Here’s that picture again. The angles on the old and new pieces are identical because they were made with the same cuts
The joint should fit together nicely

Next up is the glue joint. If you want to use wood glue you’ll need to make some sort of jig which allows you to put pressure on the joint without the pieces sliding away from each other. Epoxy doesn’t require any pressure for a strong joint so all you need to do is push the pieces together and securely clamp them, though you do need to take care not to let the joint slide apart while you’re clamping. Also don’t forget some plastic underneath so you don’t bond the newly repaired rubrail to anything!

 Another way to make a joint is with a straight cut. This is a bit less elegant and not as strong, and is actually a bit more work because to do it right you need to pin the joint with a piece of dowel. We did one joint like this in order to join two pieces of rubrail that were undamaged but not glued together.

A joint like this has far less surface area for the glue

To make it strong you need to insert a bit of dowel into holes drilled into each side of the joint. Use plenty glue. Again, epoxy is an easy way to get the strongest joint possible.

Stick the two pieces together with the dowel going into both.

 However you go about gluing your pieces together the next step is shaping. Again, this is much easier than it seems. When I was in the early planning phase for this repair (the best phase, being that it also involves beer and imagining what your finished product will look like, but doesn’t even require taking photos) this was the bit that stumped me. I thought it would require a router and at the time I had only the vaguest ideas of how they work. Turns out you don’t even need one. The easiest way to shape your new bit of rail to match the original is with a good old hand plane. When they’re glued together the plane will easily cut the new down to match the old.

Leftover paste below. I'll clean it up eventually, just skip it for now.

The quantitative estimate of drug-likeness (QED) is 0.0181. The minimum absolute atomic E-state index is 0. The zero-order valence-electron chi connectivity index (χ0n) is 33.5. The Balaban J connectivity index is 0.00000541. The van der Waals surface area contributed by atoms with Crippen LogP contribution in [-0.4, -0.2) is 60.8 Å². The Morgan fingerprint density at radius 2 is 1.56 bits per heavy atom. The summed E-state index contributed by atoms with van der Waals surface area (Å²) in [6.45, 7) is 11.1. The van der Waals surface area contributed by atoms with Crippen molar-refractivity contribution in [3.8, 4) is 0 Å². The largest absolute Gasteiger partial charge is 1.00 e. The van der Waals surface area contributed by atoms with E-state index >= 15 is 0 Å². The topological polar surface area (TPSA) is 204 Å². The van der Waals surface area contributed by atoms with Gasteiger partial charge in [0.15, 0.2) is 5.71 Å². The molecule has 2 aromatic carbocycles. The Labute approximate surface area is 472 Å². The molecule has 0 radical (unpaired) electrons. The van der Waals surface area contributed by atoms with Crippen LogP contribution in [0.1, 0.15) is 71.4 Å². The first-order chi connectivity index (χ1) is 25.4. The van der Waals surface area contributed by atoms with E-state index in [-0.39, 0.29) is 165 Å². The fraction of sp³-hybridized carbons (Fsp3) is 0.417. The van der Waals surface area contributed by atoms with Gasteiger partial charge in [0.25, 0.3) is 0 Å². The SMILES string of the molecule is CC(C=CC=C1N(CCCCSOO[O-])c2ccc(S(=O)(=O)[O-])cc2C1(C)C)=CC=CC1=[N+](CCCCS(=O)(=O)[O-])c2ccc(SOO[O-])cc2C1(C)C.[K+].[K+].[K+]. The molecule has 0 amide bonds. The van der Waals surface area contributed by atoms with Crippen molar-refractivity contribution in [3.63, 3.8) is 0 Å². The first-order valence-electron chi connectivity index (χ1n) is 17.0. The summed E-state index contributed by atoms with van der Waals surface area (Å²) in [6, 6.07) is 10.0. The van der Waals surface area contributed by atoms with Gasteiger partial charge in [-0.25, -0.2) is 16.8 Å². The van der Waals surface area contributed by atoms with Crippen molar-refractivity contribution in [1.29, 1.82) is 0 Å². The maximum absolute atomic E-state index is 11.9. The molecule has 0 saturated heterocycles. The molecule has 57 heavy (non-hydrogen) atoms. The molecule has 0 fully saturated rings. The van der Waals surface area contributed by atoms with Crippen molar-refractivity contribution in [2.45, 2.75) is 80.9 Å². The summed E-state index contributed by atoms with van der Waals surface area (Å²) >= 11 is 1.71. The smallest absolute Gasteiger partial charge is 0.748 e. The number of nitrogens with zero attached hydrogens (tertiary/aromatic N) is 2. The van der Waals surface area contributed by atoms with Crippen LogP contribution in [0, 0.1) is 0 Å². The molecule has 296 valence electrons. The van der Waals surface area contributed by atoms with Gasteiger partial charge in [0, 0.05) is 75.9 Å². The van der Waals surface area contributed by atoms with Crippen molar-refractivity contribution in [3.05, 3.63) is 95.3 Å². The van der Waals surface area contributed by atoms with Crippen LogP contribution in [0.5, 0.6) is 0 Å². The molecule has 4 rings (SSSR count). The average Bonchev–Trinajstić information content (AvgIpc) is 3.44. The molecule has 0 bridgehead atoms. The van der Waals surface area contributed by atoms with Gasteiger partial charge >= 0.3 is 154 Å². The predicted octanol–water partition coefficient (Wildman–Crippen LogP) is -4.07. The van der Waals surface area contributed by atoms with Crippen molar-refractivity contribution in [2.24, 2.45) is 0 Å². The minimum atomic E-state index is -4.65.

When you’re done you’ll have a smooth transition from the old piece to the new. If you’ve a bit more skill than me it might be even as well as smooth but it should be just fine either way.

The last step, if you choose, is a bit of sanding to get an even finish.

Just about as good as new

As with most boat projects it’s very nice to have a second person when you’re reinstalling rubrails.

Then you put plugs in your screw holes:

Thanks Libby!

 …and you should be all set for another twenty years. I mean, you’re not actually going to bump those newly rehabbed rubrails into anything, are you? Well, I guess it wouldn’t hurt to keep an extra bit of stock around…

It is also possible (with great care) to do all this without actually taking off the old rubrail. I did this later for a single damaged section of the toerail and it went smoothly, though it’s a bit awkward to plane the new stock down in situ.

 See my Index of DIY and How-to Posts

This article was syndicated from Safe At Harbour But Meant For The Sea: DIY Sailing with Paul Calder